BMG Music v. Does 1-11

2008 | Cited 0 times | D. Maine | October 30, 2008


On May 28, 2008, the plaintiff recording companies filed a complaint seeking damages and injunctive relief for copyright infringement under the copyright laws of the United States, 17 U.S.C. §§ 101 et seq. On May 29, 2008, the plaintiff recording companies filed an ex parte motion for leave to take immediate discovery. The plaintiffs' motion is hereby GRANTED, subject to the following limitations.

It is further ORDERED as follows:

1. The plaintiffs may take immediate discovery on the University of Maine System to obtain the identity of each Doe defendant by serving a Rule 45 subpoena that seeks information sufficient to identify each Doe defendant, including name, address, telephone number, e-mail address, and media access control addresses for each Doe defendant. No further information about the Doe defendants shall be revealed;

2. The plaintiffs may use the information obtained by this Rule 45 subpoena solely for the purpose of protecting their rights under the Copyright Act;

3. The plaintiffs shall attach the Court Directed Notice Regarding Issuance of Subpoena, a copy of which is attached to this Order, to their Rule 45 subpoena. The Rule 45 subpoena shall instruct the University to distribute a copy of the Notice to each Doe defendant within seven days of service of the subpoena1 ;

4. The Rule 45 subpoena shall also instruct the University not to respond to the subpoena until fourteen days after each Doe defendant has received the Notice;

5. Any future notices to any defendant in this case or any related case filed in the District of Maine must be pre-approved by the Court and filed on the record.

So Ordered.


A subpoena has been issued directing the college or university (University of Maine) that serves as your Internet Service Provider ("ISP") to disclose your name and contact information. The subpoena has been issued because you have been sued in the United States District Court for the District of Maine in Bangor, Maine, as a "John Doe" by several major record companies. You have been sued for allegedly infringing copyrights on the Internet by uploading and/or downloading music. The record companies have identified you only as a "John Doe" and have served a subpoena on your ISP to learn your identity.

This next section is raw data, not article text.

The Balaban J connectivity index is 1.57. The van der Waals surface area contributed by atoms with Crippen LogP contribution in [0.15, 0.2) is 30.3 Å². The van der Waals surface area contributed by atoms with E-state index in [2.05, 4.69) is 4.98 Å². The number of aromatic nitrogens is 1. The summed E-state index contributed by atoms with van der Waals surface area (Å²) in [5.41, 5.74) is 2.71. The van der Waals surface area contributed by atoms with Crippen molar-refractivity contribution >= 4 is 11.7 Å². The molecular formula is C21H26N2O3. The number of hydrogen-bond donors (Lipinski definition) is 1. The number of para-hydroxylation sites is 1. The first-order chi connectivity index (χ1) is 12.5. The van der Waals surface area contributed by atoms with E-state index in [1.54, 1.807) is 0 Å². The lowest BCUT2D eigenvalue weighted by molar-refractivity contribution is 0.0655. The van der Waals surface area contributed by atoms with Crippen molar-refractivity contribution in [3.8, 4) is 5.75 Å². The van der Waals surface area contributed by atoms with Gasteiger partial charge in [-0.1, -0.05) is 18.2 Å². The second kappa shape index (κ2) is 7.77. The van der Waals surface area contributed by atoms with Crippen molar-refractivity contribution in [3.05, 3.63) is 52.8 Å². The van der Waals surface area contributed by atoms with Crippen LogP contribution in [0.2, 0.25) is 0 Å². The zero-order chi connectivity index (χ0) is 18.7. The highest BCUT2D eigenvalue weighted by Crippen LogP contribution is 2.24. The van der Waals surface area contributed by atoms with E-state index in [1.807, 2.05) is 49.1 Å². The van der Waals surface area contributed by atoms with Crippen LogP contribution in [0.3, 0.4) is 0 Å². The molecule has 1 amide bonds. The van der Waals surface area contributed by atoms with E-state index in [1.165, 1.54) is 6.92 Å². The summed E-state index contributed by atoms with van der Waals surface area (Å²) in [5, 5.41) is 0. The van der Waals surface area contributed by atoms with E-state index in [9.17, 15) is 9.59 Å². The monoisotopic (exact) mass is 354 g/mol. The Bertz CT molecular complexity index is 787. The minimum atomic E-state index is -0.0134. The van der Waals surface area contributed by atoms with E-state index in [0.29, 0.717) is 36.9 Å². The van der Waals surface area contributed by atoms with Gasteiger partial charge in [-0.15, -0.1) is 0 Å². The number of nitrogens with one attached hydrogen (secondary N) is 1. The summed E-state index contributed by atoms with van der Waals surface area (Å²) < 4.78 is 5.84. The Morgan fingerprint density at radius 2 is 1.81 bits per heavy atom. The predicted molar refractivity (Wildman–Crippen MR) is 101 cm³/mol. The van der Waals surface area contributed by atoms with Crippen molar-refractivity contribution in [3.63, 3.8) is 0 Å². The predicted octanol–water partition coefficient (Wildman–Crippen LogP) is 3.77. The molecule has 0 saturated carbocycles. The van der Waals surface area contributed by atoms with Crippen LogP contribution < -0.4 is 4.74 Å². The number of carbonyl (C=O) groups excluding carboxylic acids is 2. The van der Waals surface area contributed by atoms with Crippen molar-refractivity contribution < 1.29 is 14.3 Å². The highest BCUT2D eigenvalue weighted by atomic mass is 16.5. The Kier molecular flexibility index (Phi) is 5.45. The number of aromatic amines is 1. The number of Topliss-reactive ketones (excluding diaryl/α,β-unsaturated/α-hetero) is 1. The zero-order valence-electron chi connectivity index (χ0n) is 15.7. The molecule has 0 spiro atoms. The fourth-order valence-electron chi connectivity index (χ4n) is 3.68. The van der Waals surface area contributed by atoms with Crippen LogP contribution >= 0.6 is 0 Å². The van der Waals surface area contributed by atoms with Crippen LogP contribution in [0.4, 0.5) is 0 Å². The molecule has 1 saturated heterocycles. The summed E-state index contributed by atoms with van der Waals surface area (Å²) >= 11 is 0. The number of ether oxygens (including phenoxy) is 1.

This notice is intended to inform you of some of your rights and options.



Your name has not yet been disclosed. The record companies have given the Court enough information about your alleged infringement to obtain a subpoena to identify you, but the Court has not yet decided whether you are liable for infringement. Such a determination would be made only after you have been served and had a full opportunity to challenge the entire lawsuit. At this stage of the proceeding you can challenge the subpoena in Court. You have 14 days from the date that you received this notice to file a motion to quash or vacate the subpoena. If you file a motion to quash the subpoena, your identity will not be disclosed to the record companies until the motion is resolved (and the companies cannot proceed against you until you are identified). If you do not file a motion to quash, then at the end of the 14 day period, your ISP will send the record company plaintiffs your identification information.

1. See UMG Recordings, Inc. v. Does 1-4, No. 06-0652 SBA, 2006 U.S.Dist. LEXIS 32821, 2006 WL 1343597, 64 Fed. R. Serv. 3d 305 (N.D. Ca. Mar. 6, 2006) (Chen, USMJ) (Finding it unnecessary to decide whether the Cable Communications Policy Act is applicable to this situation, but determining that such notice complies with 47 U.S.C. § 551(c)(2)(C)(i) and that, in any event, such notice is required in the interest of fairness and pursuant to the provisions of Rule 45 (c)(3)(A)(iii) and (iv).)

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